A federal advisory group backtracked on its recommendation that the government embrace technology that helps providers share highly sensitive patient information, including data from behavioral health organizations that are key to accountable care organizations and other value-based payment models.
Instead, the panel suggested that even a modest proposal for voluntary testing and certification of so-called Data Segmentation for Privacy, or DS4P, technology in electronic health-record systems “may create confusion among providers.”
HHS endorsed the technology in a proposed rule in March. Metadata tags would warn receiving providers of their heightened privacy obligations, and the tags would remain attached to the electronic documents, reminding them that patient consent is again required if the records are to be sent elsewhere.
The technology “has saved some hospitals millions of dollars associated with the cost of care,” HHS' Office of the National Coordinator for Health Information Technology said in the rule, citing a Florida organization using DS4P. That's because “the patients they treat with substance abuse or behavioral health issues were able to send an electronic referral and get a discharge performed earlier in the process,” the ONC said.
Such data-sharing would be particularly useful for ACOs, which receive compensation for keeping such potentially high-risk, high-cost patients out of the hospital.
On Tuesday the privacy and security work group of the federally chartered Health IT Policy Committee recommended that the ONC merely educate providers and EHR software developers “about the features and limits of DS4P technology.” And it recommended the ONC conduct more pilot programs to refine technologies “that enable the sharing of sensitive data in compliance with the law.”
The work group invited its sister organization, the Health IT Standards Committee, to consider whether the DS4P standard had sufficient “maturity” for inclusion in the government's EHR testing and certification scheme, part of the $30 billion federal EHR incentive payment program.
Both committees advise the ONC, which writes the rules for the technology that providers must use to qualify for federal EHR incentives.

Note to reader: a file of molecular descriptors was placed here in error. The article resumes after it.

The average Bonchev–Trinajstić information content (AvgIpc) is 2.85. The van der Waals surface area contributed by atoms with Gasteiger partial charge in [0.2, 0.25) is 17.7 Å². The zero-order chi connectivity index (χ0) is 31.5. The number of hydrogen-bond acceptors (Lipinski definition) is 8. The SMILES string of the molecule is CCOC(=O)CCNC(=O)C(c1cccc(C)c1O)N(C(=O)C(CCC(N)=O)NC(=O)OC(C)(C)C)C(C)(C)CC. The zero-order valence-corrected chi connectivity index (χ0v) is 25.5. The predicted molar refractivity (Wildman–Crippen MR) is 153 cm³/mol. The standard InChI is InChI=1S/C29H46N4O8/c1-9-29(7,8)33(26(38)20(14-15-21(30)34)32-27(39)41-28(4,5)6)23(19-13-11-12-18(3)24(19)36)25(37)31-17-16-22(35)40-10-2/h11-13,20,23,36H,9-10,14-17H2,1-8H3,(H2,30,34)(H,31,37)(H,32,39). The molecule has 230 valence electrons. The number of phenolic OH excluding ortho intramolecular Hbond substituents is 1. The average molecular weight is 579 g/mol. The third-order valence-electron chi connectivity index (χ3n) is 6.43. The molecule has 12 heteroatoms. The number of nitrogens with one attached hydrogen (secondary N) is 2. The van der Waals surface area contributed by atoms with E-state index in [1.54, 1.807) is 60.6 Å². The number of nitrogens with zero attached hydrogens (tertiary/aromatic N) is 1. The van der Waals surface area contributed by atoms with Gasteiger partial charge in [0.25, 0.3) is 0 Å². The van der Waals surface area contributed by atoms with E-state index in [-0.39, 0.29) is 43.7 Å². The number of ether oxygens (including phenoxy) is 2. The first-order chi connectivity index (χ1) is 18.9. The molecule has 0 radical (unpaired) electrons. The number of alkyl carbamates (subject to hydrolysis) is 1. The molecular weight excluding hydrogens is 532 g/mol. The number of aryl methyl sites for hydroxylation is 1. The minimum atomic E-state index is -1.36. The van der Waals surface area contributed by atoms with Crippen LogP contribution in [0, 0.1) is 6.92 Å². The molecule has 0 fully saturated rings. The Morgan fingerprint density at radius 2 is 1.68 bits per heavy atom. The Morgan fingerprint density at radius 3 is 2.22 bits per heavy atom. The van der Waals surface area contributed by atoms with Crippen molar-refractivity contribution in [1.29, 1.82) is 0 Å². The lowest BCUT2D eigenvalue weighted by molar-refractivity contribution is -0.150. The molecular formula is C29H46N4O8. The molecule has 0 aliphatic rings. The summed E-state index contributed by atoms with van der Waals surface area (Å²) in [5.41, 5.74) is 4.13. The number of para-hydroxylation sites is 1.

The position the privacy and security panel took this week was a turnaround from last June.
In June, its recommendation was that the ONC add a voluntary program to test certain privacy-protecting features under its regime for certifying EHR systems. The technology could be used by behavioral health and some general health providers. Testing, it argued, could assure buyers that a certified EHR was capable of affixing metadata tags to electronic documents to better handle this ultra-sensitive medical information.
Those documents would include the electronic medical records of patients treated by federally funded drug and alcohol treatment programs. Their medical records are protected by a series of federal privacy laws, passed by Congress in the 1970s and known collectively as 42 CFR Part 2. They require that a patient's consent be obtained each time such sensitive information is shared with another provider.
The aim of the statute was to guard patients from potential stigma or criminal prosecution, which might serve as barriers to them seeking care. It's a more stringent privacy standard than the HIPAA privacy rule, the federal law that covers most other patient information. Under HIPAA, providers can, in most instances, disclose and exchange patient records without patient consent.
The difference between the two privacy laws has formed a barrier to interoperability of health information technology systems between behavioral health and general health organizations. Penalties for violating 42 CFR Part 2 are $500 for a first instance and $5,000 for each thereafter.
The metadata tags envisioned by the ONC would comport with DS4P data standards already voted on and accepted by an internationally recognized standards development organization, Health Level Seven.
The ONC sponsored six pilot tests of the technology in 2012 and 2013. The pilots focused on moving behavioral health patients' records to general health providers.
At the urging of the privacy and security work group's predecessor organization, the ONC included a DS4P testing initiative in its March proposed rule.
The ONC's proposed rule is open for public comment through May. Most provisions of the rule won't go into effect until 2018. The full Health IT Policy Committee did not vote to accept or reject its privacy work group's latest recommendations. That vote could come at a follow-up meeting May 22.
Deven McGraw, a lawyer with Manatt, Phelps & Phillips who serves as chairwoman of the work group—previously known as the tiger team—said new appointees decided not to support their earlier counterparts' recommendation on DS4P.
The turnaround prompted a rebuke from Dr. Deborah Peel, a psychiatrist and founder of Patient Privacy Rights, an Austin, Texas-based not-for-profit patient-privacy advocacy group, which has endorsed the VHA's DS4P approach.
“I find it completely insupportable them saying nothing works and it can't be trusted,” Peel said, citing early success with it by the Veterans Health Administration and others. “It's not a technology problem,” she said, “It's an 'I don't want to do it' problem.”